Lord: it is time. The summer was immense.
Let fall your shadows on the sundials,
upon the fields let loose your winds.
Command the last fruits to be full;
give them just two more southern days,
Press them to completion, and chase the last
sweetness into the heavy wine.
Who has no house now - he will never build.
Whoever is alone now, long will so remain;
will stay awake, and read, and write long letters
and wander the alleys up and down,
restless, as the leaves are drifting.
Rainer Maria Rilke (Trsl. C.Z.)
Some poems catch our fancy with a memorable image or turn of phrase; others seem to speak directly to our condition. A truly great poem like Rilke’s “Autumn Day” does both, displaying his mastery as a wordsmith and inviting us to go deeper—to ponder not only the bounty of the season, but also the harvest ripening in the fields of our heart. He asks no questions, but he leaves us asking our own: considering the seeds we have sown in the past year, and probing their yield; remembering the abundance of summer, and wondering whether we are adequately prepared for the coming cold.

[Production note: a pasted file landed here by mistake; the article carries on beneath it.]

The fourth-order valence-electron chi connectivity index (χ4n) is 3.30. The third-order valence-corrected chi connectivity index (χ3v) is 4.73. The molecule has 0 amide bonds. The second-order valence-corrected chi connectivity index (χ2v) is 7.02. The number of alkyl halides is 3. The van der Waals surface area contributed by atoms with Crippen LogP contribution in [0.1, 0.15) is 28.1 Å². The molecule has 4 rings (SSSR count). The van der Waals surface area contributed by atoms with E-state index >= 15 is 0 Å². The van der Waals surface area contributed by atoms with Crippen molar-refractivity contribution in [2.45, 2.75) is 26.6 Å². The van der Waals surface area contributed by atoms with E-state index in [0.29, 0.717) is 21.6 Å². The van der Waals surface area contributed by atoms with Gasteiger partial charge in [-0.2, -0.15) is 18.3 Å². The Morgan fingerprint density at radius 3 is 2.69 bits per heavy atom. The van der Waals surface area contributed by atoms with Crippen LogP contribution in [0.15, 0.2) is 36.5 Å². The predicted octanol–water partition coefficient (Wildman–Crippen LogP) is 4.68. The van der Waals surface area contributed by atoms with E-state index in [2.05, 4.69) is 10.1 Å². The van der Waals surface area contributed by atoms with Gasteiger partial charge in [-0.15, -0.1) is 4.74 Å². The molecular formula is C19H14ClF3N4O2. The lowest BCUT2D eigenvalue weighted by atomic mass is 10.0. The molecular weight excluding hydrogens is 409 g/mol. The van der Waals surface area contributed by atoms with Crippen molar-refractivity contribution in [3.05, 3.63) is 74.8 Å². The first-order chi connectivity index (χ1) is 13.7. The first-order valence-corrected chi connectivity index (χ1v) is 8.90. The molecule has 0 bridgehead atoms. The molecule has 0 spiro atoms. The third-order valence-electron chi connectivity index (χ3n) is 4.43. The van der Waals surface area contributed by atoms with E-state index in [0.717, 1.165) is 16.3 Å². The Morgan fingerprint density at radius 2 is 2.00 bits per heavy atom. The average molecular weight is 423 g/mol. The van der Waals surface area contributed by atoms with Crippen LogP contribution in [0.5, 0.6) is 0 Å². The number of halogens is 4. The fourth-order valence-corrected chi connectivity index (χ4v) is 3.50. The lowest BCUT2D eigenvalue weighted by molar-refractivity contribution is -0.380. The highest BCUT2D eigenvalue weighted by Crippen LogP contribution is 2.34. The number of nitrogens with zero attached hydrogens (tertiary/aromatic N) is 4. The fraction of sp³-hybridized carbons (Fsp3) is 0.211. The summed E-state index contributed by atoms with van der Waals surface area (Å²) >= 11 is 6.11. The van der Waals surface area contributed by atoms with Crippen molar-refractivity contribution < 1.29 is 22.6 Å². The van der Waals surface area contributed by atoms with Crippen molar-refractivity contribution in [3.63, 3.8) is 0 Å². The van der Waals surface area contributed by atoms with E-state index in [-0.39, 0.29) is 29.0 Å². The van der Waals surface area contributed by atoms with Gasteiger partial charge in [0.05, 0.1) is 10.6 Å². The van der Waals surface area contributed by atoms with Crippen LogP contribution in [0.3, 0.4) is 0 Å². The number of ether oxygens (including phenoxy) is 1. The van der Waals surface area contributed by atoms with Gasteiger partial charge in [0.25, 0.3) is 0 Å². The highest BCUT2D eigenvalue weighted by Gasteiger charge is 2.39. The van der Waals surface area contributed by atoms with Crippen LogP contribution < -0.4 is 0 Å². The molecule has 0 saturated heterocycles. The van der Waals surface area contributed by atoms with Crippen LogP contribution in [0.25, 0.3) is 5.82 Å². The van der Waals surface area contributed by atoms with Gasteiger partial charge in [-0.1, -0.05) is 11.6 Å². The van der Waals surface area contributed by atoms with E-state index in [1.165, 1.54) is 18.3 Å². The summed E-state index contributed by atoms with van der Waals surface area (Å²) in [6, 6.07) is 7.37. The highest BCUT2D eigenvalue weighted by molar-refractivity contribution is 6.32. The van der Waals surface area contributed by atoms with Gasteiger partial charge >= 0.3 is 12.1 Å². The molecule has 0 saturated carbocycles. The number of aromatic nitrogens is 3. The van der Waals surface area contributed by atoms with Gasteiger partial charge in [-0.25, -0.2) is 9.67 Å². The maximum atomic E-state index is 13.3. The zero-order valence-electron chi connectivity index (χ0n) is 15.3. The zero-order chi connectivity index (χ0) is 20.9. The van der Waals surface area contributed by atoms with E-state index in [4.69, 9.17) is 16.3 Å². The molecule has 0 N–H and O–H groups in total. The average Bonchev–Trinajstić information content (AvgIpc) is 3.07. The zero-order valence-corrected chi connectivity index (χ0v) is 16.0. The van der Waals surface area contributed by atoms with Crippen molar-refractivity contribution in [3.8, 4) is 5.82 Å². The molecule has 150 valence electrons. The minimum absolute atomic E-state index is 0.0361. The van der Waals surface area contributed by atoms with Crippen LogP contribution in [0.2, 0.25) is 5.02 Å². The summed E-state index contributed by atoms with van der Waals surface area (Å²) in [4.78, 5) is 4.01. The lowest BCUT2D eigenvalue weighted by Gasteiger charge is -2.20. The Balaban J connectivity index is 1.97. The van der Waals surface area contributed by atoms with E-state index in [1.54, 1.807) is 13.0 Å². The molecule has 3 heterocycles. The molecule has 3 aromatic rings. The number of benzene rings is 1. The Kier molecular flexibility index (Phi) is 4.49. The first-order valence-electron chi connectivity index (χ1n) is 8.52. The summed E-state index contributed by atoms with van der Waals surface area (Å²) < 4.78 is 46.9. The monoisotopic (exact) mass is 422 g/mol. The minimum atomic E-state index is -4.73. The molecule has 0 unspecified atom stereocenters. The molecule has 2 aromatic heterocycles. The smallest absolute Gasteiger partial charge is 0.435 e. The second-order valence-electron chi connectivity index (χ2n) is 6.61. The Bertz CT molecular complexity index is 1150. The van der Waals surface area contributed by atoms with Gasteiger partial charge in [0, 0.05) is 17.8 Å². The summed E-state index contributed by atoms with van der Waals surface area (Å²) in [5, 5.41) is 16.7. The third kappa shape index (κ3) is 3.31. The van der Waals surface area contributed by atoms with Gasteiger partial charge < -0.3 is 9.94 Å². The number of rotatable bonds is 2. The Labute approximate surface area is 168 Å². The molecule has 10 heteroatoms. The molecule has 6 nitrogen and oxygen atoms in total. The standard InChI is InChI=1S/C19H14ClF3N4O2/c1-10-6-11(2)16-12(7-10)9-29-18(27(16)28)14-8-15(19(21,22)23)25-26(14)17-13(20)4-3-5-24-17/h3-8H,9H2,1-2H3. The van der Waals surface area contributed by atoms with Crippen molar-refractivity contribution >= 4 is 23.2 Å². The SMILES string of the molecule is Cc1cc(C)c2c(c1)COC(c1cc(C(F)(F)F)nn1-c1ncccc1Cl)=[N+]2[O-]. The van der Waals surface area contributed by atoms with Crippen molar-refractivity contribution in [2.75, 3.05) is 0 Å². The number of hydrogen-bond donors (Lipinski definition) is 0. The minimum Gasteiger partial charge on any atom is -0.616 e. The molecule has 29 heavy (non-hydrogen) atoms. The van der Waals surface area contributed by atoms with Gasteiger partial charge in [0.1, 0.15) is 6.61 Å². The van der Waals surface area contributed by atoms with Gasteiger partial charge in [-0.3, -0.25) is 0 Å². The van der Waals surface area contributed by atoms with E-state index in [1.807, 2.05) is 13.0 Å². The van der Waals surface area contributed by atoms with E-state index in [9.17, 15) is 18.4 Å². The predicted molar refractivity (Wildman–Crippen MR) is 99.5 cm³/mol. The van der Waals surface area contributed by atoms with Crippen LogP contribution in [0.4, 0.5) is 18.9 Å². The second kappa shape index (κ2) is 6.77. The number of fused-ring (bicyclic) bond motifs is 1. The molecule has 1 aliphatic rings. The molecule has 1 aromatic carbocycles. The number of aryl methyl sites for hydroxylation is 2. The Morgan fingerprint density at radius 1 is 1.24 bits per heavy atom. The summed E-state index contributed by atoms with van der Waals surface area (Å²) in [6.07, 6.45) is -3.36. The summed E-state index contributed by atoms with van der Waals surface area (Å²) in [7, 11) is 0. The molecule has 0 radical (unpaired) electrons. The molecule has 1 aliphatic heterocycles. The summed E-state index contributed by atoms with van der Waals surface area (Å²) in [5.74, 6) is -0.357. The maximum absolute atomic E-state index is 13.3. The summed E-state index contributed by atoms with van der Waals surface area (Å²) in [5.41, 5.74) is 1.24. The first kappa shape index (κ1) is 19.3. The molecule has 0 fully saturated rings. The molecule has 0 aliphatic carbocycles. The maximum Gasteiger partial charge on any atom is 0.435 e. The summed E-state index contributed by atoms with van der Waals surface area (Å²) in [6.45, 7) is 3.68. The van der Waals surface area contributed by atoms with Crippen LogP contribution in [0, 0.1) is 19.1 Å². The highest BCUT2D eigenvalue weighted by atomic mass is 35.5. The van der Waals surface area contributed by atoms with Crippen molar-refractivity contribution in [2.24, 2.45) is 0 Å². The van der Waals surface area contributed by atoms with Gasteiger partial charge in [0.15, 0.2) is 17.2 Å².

The hands of time never stop. Changes tend to come on us unaware. Children grow up, loved ones pass on, friends move away. Windows of opportunity suddenly close. Doors that always stood open swing unexpectedly shut.
Suddenly it is too late to find shelter or set things straight; to make that journey we put off for years; to follow that secret yearning; to fan that long-smoldering spark. One day it will be too late to ask forgiveness (or to forgive); to mend that broken relationship; to say “I love you” one last time. One day you may open your mouth only to find that you no longer have a voice.
Rilke’s sturdy lines are not sentimental. They echo matter-of-factness. They reflect inevitability. True, there’s always the chance of another summer-like day. Maybe even two. But this is not the moment to be lulled to sleep. Because even the richest, most fruitful season of life can’t last forever, and “it is time.”